Static Linking - where did it go?

Rod Evans — Monday December 06, 2004

Surfing with the Linker-Aliens

With Solaris 10 you can no longer build a static executable. It's not that ld(1) doesn't allow static linking, or using archives, it's just that libc.a, the archive version of, is no longer provided. This library provides the interfaces between user land and the kernel, and without this library it is rather hard to create any form of application.

We've been warning users against static linking for some time now, and linking against libc.a has been especially problematic. Every solaris release, or update (even some patches) has resulted in some application that was built against libc.a, failing. The problem is that libc is supposed to isolate an application from the user/kernel boundary, a boundary which can undergo changes from release to release.

If an application is built against libc.a, then any kernel interface it references is extracted from the archive and becomes a part of the application. Thus, this application can only run on a kernel that is in-sync with the kernel interfaces used. Should these interfaces change, the application is treading on shaky ground.

In addition, implementation details of libc, such as localization and the name service switch, require dynamic linking (they dlopen() other objects). As we antispated libc.a to be used in a static environment, any dynamic capabilities were #ifdef'ed out of the code. libc.a has always been a subset of

One common failing we have discovered is that many folks built against libc.a but otherwise used dynamic objects to supply other interfaces. These applications, termed partially static, are particularly fragile. The dynamic objects these partially static applications invoke, commonly depend on interfaces contained in However, at runtime these dynamic objects are bound to the portions of libc that have been statically linked with the executable, leaving any other references to be bound to the dynamic This combination of inconsistent interfaces can lead to chaos and ruin.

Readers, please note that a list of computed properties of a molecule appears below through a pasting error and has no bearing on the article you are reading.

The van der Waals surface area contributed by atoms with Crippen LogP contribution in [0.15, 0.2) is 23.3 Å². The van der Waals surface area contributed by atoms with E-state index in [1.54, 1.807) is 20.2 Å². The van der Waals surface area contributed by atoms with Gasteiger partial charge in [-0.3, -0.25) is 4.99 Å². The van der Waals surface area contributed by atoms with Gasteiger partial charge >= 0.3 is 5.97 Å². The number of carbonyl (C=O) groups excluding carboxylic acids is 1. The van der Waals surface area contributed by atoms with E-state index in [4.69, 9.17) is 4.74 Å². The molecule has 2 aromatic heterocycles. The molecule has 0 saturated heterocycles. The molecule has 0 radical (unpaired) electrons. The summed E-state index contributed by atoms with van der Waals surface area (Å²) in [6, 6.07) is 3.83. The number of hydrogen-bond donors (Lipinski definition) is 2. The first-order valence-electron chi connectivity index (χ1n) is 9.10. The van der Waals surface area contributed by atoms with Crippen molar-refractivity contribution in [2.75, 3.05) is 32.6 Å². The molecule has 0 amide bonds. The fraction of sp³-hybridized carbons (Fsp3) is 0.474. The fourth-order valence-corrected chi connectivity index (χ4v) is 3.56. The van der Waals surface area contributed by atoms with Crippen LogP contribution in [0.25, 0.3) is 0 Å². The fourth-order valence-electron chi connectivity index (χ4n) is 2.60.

Because of this potential for distroying any application binary interface guarantee, the 64-bit version of Solaris never delivered any 64-bit system archives libraries. We figured we nip that problem in the bud right away.

But why did we wait until Solaris 10 to stop delivering 32-bit system archives? It turns out the merge of libc and libthread put the last nail in the coffin.

In earlier releases of Solaris, threaded applications needed to build against libthread. This library offered the true thread interfaces that allow you to create and manage threads. However, to allow library developers to create libraries that were thread aware (ie. that could be used in a threading environment and a non-threading environment), libc also provided all the thread interfaces. These interfaces were basically no-op stubs. The gyrations we had to go through to make these two libraries cooperate was a story in itself.